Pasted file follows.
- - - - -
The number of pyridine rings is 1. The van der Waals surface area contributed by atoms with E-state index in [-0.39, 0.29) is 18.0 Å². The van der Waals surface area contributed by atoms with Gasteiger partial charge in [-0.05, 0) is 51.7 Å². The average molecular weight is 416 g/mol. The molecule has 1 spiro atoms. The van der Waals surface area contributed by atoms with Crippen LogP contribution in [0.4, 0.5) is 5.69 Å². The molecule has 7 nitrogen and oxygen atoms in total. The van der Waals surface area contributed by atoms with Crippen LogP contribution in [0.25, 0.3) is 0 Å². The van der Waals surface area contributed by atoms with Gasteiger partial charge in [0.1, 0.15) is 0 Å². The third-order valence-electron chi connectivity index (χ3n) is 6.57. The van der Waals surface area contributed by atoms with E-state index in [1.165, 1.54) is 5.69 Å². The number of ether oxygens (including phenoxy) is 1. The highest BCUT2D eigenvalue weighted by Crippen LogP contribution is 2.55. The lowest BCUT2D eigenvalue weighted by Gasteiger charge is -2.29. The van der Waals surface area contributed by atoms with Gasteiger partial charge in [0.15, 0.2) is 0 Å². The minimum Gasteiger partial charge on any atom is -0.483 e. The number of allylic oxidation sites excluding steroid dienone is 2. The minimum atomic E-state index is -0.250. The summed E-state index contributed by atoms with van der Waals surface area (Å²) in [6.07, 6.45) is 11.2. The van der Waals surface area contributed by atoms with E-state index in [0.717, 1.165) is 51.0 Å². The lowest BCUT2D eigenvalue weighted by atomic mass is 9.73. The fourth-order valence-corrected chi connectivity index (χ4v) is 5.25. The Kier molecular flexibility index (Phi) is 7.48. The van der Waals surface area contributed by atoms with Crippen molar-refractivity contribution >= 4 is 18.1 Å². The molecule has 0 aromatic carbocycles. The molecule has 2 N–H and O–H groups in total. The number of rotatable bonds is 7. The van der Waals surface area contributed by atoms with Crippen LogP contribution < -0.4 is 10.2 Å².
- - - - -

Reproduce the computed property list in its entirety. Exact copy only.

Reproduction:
The number of pyridine rings is 1. The van der Waals surface area contributed by atoms with E-state index in [-0.39, 0.29) is 18.0 Å². The van der Waals surface area contributed by atoms with Gasteiger partial charge in [-0.05, 0) is 51.7 Å². The average molecular weight is 416 g/mol. The molecule has 1 spiro atoms. The van der Waals surface area contributed by atoms with Crippen LogP contribution in [0.4, 0.5) is 5.69 Å². The molecule has 7 nitrogen and oxygen atoms in total. The van der Waals surface area contributed by atoms with Crippen LogP contribution in [0.25, 0.3) is 0 Å². The van der Waals surface area contributed by atoms with Gasteiger partial charge in [0.1, 0.15) is 0 Å². The third-order valence-electron chi connectivity index (χ3n) is 6.57. The van der Waals surface area contributed by atoms with E-state index in [1.165, 1.54) is 5.69 Å². The number of ether oxygens (including phenoxy) is 1. The highest BCUT2D eigenvalue weighted by Crippen LogP contribution is 2.55. The lowest BCUT2D eigenvalue weighted by Gasteiger charge is -2.29. The van der Waals surface area contributed by atoms with Gasteiger partial charge in [0.15, 0.2) is 0 Å². The minimum Gasteiger partial charge on any atom is -0.483 e. The number of allylic oxidation sites excluding steroid dienone is 2. The minimum atomic E-state index is -0.250. The summed E-state index contributed by atoms with van der Waals surface area (Å²) in [6.07, 6.45) is 11.2. The van der Waals surface area contributed by atoms with E-state index in [0.717, 1.165) is 51.0 Å². The lowest BCUT2D eigenvalue weighted by atomic mass is 9.73. The fourth-order valence-corrected chi connectivity index (χ4v) is 5.25. The Kier molecular flexibility index (Phi) is 7.48. The van der Waals surface area contributed by atoms with Crippen molar-refractivity contribution >= 4 is 18.1 Å². The molecule has 0 aromatic carbocycles. The molecule has 2 N–H and O–H groups in total. The number of rotatable bonds is 7. The van der Waals surface area contributed by atoms with Crippen LogP contribution < -0.4 is 10.2 Å².